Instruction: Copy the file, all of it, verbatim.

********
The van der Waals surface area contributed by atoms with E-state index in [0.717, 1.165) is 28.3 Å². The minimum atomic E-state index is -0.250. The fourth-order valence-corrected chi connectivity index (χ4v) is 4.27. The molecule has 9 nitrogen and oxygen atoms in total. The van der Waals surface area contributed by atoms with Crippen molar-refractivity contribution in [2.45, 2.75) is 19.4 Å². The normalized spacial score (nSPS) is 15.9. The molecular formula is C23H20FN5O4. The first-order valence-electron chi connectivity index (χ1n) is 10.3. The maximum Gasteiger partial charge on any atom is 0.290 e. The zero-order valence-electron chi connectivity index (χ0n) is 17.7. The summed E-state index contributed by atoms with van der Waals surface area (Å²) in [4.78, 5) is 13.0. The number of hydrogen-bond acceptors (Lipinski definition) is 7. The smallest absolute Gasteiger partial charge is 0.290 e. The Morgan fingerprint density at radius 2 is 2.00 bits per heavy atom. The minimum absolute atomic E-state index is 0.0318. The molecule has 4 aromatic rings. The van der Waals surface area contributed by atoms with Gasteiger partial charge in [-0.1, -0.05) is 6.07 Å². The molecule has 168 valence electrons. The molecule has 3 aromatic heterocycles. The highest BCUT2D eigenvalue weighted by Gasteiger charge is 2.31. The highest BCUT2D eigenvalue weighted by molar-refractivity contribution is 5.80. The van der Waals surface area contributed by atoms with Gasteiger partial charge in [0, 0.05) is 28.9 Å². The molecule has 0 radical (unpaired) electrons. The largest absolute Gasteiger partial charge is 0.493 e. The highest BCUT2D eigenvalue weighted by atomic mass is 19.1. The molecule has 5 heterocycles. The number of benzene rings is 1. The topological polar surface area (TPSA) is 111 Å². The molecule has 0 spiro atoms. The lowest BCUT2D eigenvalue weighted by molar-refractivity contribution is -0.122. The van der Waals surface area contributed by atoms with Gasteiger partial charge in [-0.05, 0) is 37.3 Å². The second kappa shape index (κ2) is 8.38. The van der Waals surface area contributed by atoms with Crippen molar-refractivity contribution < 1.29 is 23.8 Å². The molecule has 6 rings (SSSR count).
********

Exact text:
The van der Waals surface area contributed by atoms with E-state index in [0.717, 1.165) is 28.3 Å². The minimum atomic E-state index is -0.250. The fourth-order valence-corrected chi connectivity index (χ4v) is 4.27. The molecule has 9 nitrogen and oxygen atoms in total. The van der Waals surface area contributed by atoms with Crippen molar-refractivity contribution in [2.45, 2.75) is 19.4 Å². The normalized spacial score (nSPS) is 15.9. The molecular formula is C23H20FN5O4. The first-order valence-electron chi connectivity index (χ1n) is 10.3. The maximum Gasteiger partial charge on any atom is 0.290 e. The zero-order valence-electron chi connectivity index (χ0n) is 17.7. The summed E-state index contributed by atoms with van der Waals surface area (Å²) in [4.78, 5) is 13.0. The number of hydrogen-bond acceptors (Lipinski definition) is 7. The smallest absolute Gasteiger partial charge is 0.290 e. The Morgan fingerprint density at radius 2 is 2.00 bits per heavy atom. The minimum absolute atomic E-state index is 0.0318. The molecule has 4 aromatic rings. The van der Waals surface area contributed by atoms with Gasteiger partial charge in [-0.1, -0.05) is 6.07 Å². The molecule has 168 valence electrons. The molecule has 3 aromatic heterocycles. The highest BCUT2D eigenvalue weighted by Gasteiger charge is 2.31. The highest BCUT2D eigenvalue weighted by molar-refractivity contribution is 5.80. The van der Waals surface area contributed by atoms with Gasteiger partial charge in [0, 0.05) is 28.9 Å². The molecule has 0 radical (unpaired) electrons. The largest absolute Gasteiger partial charge is 0.493 e. The highest BCUT2D eigenvalue weighted by atomic mass is 19.1. The molecule has 5 heterocycles. The number of benzene rings is 1. The topological polar surface area (TPSA) is 111 Å². The molecule has 0 spiro atoms. The lowest BCUT2D eigenvalue weighted by molar-refractivity contribution is -0.122. The van der Waals surface area contributed by atoms with Gasteiger partial charge in [-0.05, 0) is 37.3 Å². The second kappa shape index (κ2) is 8.38. The van der Waals surface area contributed by atoms with Crippen molar-refractivity contribution < 1.29 is 23.8 Å². The molecule has 6 rings (SSSR count).